“She is a sorceress,” spat Scarface. “She has murdered and engendered her victims. She is not a menagerie animal. Comply with her wishes; kill her.”
“My utmost respect, but your input is not required, most exalted Sainte-Camille.” He sniffed. “For a holy woman, you are blood-hungry as a demon.” She sneered, and bridled, and ground her teeth until her face turned white with rage, but did not advance. Amarantha began to wither; the stress of human contact had overcome her. “Gayle, water.” A swaggering armored youth came forth from behind Sainte-Camille, who protested the ‘waste of resources on this unworthy wight.’ Gayle handed over a jug of water to the man, who held it to Amarantha’s bleeding, cracked lips, forcing her to drink. She cried out as she swallowed involuntarily; she could not remember the last time she had drunk pure water. She had learned to ignore the parched rawness in her throat; now the spirits of the earth were welcoming her into reality, back into life.
“The holy water burns her,” snapped Sainte-Camille. “I think this is all the evidence we need. She is a demon. Kill her, or I shall brand you a heretic.”
“She has not drunk water in years! What she has consumed has come from the air. Of course it burns,” he grumbled. “Silence, woman. You know nothing of life beyond your holy texts. Life is more than crushing the skulls of heretics.”
“Would that I should crush yours, heathen!”
The man ignored her, and laid Amarantha down upon the frozen stone, where she curled into a little ball. Voices. Voices everywhere. Voices of human beings...they drowned out the howls and screams of the dead, and made her languid little heart race within her bosom. Is this real? Am I feeling this now? Are they alive or are they mirages? I felt his warmth...heard his voice, his breath, it smells like the fur of a dog...perhaps I am mad, and he is a dog, leering over me, about to tear out my throat..but no dog speaks with such clarity, no dog I have ever seen...oh, what am I? She shut her eyes and sobbed quietly, her whimpers strangled and croaking. The wraith was no more than an ageless child, and the demon that invaded her was insanity, obsession, and her mother, loneliness. She felt them being torn from her body, washed away by the flow of healing water, frightened by the fire of Scarface’s voice, suffocated by the sweet mountain air that filled her filthy lungs with every rasping breath. She felt the pulse in her arteries and the squeeze in the smallest vein; felt the nerves of her skin sensing the chill, the warmth, the rough fibers of her tattered smock, each little pinprick of electricity that zapped through her body was known to her. Her eyes opened wide and her pupils dilated, and she saw each crack on the ceiling, every pore on her ashen flesh.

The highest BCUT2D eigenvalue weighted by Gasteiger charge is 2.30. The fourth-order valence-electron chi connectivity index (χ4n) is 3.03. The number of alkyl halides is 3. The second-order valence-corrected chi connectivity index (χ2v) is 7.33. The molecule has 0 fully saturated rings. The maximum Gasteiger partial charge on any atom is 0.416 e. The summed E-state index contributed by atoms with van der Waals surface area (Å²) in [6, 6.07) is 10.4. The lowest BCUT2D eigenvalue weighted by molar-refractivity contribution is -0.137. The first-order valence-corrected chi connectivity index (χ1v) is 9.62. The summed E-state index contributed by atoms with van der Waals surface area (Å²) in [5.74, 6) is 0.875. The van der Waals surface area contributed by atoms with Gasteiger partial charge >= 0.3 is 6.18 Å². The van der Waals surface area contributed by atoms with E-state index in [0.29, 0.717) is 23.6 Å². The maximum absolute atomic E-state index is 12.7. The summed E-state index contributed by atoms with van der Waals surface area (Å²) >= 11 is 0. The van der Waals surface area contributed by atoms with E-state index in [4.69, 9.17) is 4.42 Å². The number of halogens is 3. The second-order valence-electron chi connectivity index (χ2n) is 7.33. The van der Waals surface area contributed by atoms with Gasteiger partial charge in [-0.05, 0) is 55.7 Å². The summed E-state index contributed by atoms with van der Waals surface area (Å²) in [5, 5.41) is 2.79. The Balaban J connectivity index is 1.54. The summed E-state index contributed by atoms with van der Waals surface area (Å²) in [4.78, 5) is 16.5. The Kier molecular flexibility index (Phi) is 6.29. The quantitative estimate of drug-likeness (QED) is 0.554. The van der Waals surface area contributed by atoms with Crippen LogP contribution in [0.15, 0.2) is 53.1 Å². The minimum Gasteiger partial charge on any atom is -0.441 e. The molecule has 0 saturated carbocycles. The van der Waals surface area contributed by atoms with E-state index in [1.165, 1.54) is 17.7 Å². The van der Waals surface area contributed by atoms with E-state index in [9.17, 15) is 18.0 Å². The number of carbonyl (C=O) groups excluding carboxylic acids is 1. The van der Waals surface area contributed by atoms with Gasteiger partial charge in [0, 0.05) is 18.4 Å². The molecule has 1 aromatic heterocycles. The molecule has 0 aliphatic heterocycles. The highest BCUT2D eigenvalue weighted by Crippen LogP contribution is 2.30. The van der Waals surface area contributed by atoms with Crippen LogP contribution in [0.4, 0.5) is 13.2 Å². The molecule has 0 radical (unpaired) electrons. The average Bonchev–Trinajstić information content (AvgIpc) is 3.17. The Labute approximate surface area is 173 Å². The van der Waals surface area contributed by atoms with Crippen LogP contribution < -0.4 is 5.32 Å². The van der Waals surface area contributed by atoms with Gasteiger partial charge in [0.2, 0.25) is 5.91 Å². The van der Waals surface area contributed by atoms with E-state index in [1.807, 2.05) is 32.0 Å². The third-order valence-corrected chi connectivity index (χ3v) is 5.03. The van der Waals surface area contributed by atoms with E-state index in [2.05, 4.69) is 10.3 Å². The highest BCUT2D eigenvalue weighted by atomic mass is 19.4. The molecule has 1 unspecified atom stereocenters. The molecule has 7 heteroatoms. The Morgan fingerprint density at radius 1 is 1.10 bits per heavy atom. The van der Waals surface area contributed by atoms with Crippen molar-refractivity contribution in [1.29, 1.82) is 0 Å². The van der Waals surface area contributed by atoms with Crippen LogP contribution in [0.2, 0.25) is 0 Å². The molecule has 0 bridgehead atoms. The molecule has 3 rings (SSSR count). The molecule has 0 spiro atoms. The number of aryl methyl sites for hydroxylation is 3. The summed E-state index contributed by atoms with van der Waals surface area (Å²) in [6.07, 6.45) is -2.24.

Every evil that lived within her burst forth and fought to hold on, but were ripped from her with the force of her clarity. In the sharp focus of her fevered brain suddenly brought into the light, the very vision of her long and lonely life flashed before her memory, the deaths of her lovers, carried away by the merciful hands of death, while she was pulled deeper into the dark cold oblivion that was eternal life, her final, tearful kisses upon their lips, her descent further into the sea of darkness, her rage, her agony, her madness, obsession, insanity, loneliness, and fear. She saw herself slaughtering and laughing in wrathful mirth, slashing smiles into the petrified faces of the dead, “You’d better smile, you lucky devil!” She saw herself tear lovers from lovers as hers had been torn from her, she heard their screams, their agony, their heartbreak, all emotions she shared with them. She made them all one with her in her suffering, every one of them...She saw again the crumbling waste that was her victims’ undead bodies, their faces harrowed with visceral agony, her agony. In her mind, she saw them bear down upon her, their arms outstretched for her, bloodcurdling screams and crunching bone, and she tripped over a stone in the ground, which was not a stone at all, but a severed hand. She threw her head back and screamed, bony little fingers clawing at the air and at her eyes as she thrashed with a violence that came not from her body, but from somewhere else. With an otherworldly shriek, her arched her back and twisted freakishly, eyes wide, bloody and horrible, and with a gasp, she collapsed back, back into darkness, back into eternity forever.
Buried in her fragile bosom was her Guardian’s silver dagger.
“Bless her, Father,” whispered the man, “she knew not her own heart.”
Eternal flowers do wither away,
In sweet grace and sweeter sin
Every one will pass her dying day,
Though the heart beats still within.